not by slits, but with clean punched holes 3, of such width as to prevent clogglng. These "holes 3 are staggered in respect to the outer and inner tubes 1 and 2, as indicated in Fig. ll, and the limit of area required to exclude solids is attained b the distance 4 between these orifices and t to opposite walls 5 and 6 of the casing or, in effect, by the width of the annular space 7 between the tubes.
The space 7 is made of a width to suit the protuberances 8 caused by punching and to suit the character of the formation in which a well is sunk, also to suit for oil-wells or land-drains, to whieh my invention is eqlually adapted, being made larger for grave and narrower for sand or other fine material. This space 7 is modified by the relative di ameter of the tubes 1 and .2, and these maybe held concentric by bands of metal, as at 11 in Fig. ill, or strips disposml lengthwise be tween the tubes, but preferably indented protuberances, as shown in Fig. IV, raised by a separate non-pervious punch at the same time the perforations 3 are made.
In preparing the tubes the perforations 3 and indentations s are punched or formed before the sheets or tubes are coated or gal-- vanized, so that the whole surface is protected from corrosion, the perforations being large enough to permit the melted coatingmetal to flow through and drain out.
The perforations 3 when not relied upon to screen or strain the entering Wflt81,-8.S in Fig. IV, can be made of considerable width, preferably an eighth of an inch or more than this, and as the entering Water or oil can flow a. pneumatic hammer or other deviee to deliver blows from the Moe eon be lowere in the; well and; the iniet-possogee be opened by concussion.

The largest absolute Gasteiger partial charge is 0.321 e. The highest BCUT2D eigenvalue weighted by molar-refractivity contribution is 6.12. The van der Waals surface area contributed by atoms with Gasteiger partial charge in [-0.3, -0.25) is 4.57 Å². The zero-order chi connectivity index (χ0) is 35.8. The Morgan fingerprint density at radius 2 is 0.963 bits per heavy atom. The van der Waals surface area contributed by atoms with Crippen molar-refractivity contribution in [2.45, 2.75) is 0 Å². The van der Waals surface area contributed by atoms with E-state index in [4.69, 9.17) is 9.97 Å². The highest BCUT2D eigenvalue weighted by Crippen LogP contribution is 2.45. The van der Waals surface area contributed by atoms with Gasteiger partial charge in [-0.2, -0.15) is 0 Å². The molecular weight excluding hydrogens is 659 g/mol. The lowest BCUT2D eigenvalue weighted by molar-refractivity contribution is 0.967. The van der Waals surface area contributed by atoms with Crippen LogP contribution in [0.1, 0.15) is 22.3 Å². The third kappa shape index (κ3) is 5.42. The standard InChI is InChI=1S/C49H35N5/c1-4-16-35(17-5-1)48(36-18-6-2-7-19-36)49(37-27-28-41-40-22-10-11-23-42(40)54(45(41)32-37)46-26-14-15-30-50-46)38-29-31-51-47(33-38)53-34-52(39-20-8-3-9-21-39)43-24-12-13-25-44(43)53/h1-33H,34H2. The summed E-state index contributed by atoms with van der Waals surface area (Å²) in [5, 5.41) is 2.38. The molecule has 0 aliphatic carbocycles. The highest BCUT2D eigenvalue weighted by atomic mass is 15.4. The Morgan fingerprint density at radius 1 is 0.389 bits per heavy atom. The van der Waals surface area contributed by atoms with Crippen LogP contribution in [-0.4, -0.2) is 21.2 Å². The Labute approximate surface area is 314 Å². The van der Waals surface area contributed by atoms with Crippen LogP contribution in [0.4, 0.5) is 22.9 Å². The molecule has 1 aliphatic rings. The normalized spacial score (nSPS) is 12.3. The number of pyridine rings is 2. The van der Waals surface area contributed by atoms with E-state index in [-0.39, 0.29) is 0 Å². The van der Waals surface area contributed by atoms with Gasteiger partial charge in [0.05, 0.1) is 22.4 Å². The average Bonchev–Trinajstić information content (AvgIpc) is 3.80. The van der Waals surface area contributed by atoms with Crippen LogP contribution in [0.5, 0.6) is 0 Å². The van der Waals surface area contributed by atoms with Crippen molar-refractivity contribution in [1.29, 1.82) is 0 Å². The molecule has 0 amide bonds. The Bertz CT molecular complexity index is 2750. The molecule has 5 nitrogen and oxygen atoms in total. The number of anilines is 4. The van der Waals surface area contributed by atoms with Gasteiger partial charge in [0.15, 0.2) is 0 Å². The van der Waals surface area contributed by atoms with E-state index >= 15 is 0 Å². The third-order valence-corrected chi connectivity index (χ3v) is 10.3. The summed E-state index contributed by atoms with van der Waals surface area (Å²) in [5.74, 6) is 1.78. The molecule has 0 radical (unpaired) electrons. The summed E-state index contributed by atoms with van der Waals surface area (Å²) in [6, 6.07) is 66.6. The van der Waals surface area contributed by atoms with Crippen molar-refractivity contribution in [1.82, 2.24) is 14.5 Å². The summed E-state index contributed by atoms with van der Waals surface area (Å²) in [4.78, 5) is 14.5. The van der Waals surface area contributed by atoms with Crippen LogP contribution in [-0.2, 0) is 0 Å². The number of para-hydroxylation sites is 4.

It will be lmderst oodi that; while my invention is described especially as welbtubin its genemi object is to extra-0's or d eio WEEtQi from grave send, or earth and is oppfioobie to various purposes where funohon is required.
Having thus expioined the nature we objeots of my invention, what I claim as new, and desire to 585838 by Letters Patent, is
1. in well-tubin.g, double wells eomsisting of anouter and inner tube, the outer Lube having perforations punched inwardfi and the inner tube having perforations unched outwardly, leaving the exterior an interior of the completed tube free L'om protubergnges or obstruction, substoneiofily as speci- 2. In well-tubing, a, doubiww ed tube,
said wells having perforations punched therein, arranged in staggered positions reiotively, leaving an ennuiar spece between the walls, into which space the protuberonees mode by punching project inwardly from. the
outer We. and outwordiy from the inner wall, and means for homing said outer and inner Wofis concentric, substantially as speoifled.
3. In we'lhtubing, two concentric wens inelosiog on enmflar space, said wells having perforations punched thefein' am'enged ix; staggered posfiions reiatively, the protuberonces made by punehing projecting imvardiy from the outer wok into said. onnuior space and outwardly fi'om the inner W3, into said 5: ace, but not contacting the opposite wed, t ereby leaving a. screening-spa se beiween the mouths of the perforations and said opposite well, substantially as s )ecified.
4. In WeH-tubing, a doubl e-wolied tube, said wa s having perforations punched therein, arranged in staggered positions relotiveijy, leaving on annulor space between the wens, into which spa/Ce the protuberonces made by one-hing project inwardly from the outer We and outwardly from the inner wall, and imper'forote protubemnces on one of said Walls projecting into said annular W52, 3, substantially as specified.
.n testilrnonywhereof I have signed my name to this specification in the presence of two subscribing witnesses.
ANDREW SMITH. Witnesses:
ALFEE'B A. ENQUIST.
space to gage the cieereoce of the weterdnket